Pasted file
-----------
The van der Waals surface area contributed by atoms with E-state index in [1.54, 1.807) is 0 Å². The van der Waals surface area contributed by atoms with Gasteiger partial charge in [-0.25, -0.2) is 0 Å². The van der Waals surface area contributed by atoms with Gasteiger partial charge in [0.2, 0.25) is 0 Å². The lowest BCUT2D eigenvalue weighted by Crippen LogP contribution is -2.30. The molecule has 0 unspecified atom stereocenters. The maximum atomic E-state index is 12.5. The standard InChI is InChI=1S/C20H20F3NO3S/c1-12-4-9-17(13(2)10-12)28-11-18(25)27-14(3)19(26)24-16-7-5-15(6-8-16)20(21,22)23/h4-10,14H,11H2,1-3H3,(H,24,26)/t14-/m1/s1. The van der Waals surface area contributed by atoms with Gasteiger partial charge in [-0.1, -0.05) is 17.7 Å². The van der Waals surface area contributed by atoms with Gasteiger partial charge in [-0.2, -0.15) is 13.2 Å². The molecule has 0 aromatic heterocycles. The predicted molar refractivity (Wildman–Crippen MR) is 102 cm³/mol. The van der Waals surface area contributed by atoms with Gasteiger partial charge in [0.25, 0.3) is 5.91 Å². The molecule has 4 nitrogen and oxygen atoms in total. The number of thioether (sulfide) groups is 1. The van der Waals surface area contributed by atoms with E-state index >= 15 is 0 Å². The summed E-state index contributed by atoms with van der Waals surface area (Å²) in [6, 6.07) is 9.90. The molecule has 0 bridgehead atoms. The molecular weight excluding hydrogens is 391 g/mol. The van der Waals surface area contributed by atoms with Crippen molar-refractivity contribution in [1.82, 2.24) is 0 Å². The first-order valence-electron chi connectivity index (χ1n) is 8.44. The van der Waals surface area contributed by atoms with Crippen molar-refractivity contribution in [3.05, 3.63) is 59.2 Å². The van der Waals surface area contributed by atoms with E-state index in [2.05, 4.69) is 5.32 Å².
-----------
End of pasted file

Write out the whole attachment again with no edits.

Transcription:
The van der Waals surface area contributed by atoms with E-state index in [1.54, 1.807) is 0 Å². The van der Waals surface area contributed by atoms with Gasteiger partial charge in [-0.25, -0.2) is 0 Å². The van der Waals surface area contributed by atoms with Gasteiger partial charge in [0.2, 0.25) is 0 Å². The lowest BCUT2D eigenvalue weighted by Crippen LogP contribution is -2.30. The molecule has 0 unspecified atom stereocenters. The maximum atomic E-state index is 12.5. The standard InChI is InChI=1S/C20H20F3NO3S/c1-12-4-9-17(13(2)10-12)28-11-18(25)27-14(3)19(26)24-16-7-5-15(6-8-16)20(21,22)23/h4-10,14H,11H2,1-3H3,(H,24,26)/t14-/m1/s1. The van der Waals surface area contributed by atoms with Gasteiger partial charge in [-0.1, -0.05) is 17.7 Å². The van der Waals surface area contributed by atoms with Gasteiger partial charge in [-0.2, -0.15) is 13.2 Å². The molecule has 0 aromatic heterocycles. The predicted molar refractivity (Wildman–Crippen MR) is 102 cm³/mol. The van der Waals surface area contributed by atoms with Gasteiger partial charge in [0.25, 0.3) is 5.91 Å². The molecule has 4 nitrogen and oxygen atoms in total. The number of thioether (sulfide) groups is 1. The van der Waals surface area contributed by atoms with E-state index >= 15 is 0 Å². The summed E-state index contributed by atoms with van der Waals surface area (Å²) in [6, 6.07) is 9.90. The molecule has 0 bridgehead atoms. The molecular weight excluding hydrogens is 391 g/mol. The van der Waals surface area contributed by atoms with Crippen molar-refractivity contribution in [1.82, 2.24) is 0 Å². The first-order valence-electron chi connectivity index (χ1n) is 8.44. The van der Waals surface area contributed by atoms with Crippen molar-refractivity contribution in [3.05, 3.63) is 59.2 Å². The van der Waals surface area contributed by atoms with E-state index in [2.05, 4.69) is 5.32 Å².